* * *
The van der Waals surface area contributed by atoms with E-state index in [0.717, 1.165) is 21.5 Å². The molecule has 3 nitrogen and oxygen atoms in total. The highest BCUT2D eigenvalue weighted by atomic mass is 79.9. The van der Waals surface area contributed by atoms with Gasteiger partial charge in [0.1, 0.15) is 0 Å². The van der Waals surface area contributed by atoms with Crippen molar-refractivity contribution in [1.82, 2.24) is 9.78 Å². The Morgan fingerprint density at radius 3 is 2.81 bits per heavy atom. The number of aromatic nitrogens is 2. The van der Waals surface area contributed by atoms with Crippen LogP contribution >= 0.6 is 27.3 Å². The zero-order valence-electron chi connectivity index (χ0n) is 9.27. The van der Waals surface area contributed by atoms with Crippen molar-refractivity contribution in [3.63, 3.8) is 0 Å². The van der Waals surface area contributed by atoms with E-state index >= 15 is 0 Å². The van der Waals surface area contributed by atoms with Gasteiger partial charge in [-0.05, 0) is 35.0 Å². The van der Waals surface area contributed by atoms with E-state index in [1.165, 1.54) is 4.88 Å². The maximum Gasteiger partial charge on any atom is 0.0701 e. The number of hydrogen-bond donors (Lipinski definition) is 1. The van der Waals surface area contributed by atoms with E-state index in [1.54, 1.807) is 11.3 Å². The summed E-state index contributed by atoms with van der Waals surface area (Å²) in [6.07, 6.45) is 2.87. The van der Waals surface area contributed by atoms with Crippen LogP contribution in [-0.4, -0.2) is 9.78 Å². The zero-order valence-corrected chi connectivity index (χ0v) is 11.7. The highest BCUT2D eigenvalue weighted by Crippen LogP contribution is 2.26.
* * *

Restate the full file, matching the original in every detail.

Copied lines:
The van der Waals surface area contributed by atoms with E-state index in [0.717, 1.165) is 21.5 Å². The molecule has 3 nitrogen and oxygen atoms in total. The highest BCUT2D eigenvalue weighted by atomic mass is 79.9. The van der Waals surface area contributed by atoms with Gasteiger partial charge in [0.1, 0.15) is 0 Å². The van der Waals surface area contributed by atoms with Crippen molar-refractivity contribution in [1.82, 2.24) is 9.78 Å². The Morgan fingerprint density at radius 3 is 2.81 bits per heavy atom. The number of aromatic nitrogens is 2. The van der Waals surface area contributed by atoms with Crippen LogP contribution >= 0.6 is 27.3 Å². The zero-order valence-electron chi connectivity index (χ0n) is 9.27. The van der Waals surface area contributed by atoms with Crippen molar-refractivity contribution in [3.63, 3.8) is 0 Å². The van der Waals surface area contributed by atoms with E-state index >= 15 is 0 Å². The van der Waals surface area contributed by atoms with Gasteiger partial charge in [-0.05, 0) is 35.0 Å². The van der Waals surface area contributed by atoms with E-state index in [1.165, 1.54) is 4.88 Å². The maximum Gasteiger partial charge on any atom is 0.0701 e. The number of hydrogen-bond donors (Lipinski definition) is 1. The van der Waals surface area contributed by atoms with E-state index in [1.54, 1.807) is 11.3 Å². The summed E-state index contributed by atoms with van der Waals surface area (Å²) in [6.07, 6.45) is 2.87. The van der Waals surface area contributed by atoms with Crippen LogP contribution in [-0.4, -0.2) is 9.78 Å². The zero-order valence-corrected chi connectivity index (χ0v) is 11.7. The highest BCUT2D eigenvalue weighted by Crippen LogP contribution is 2.26.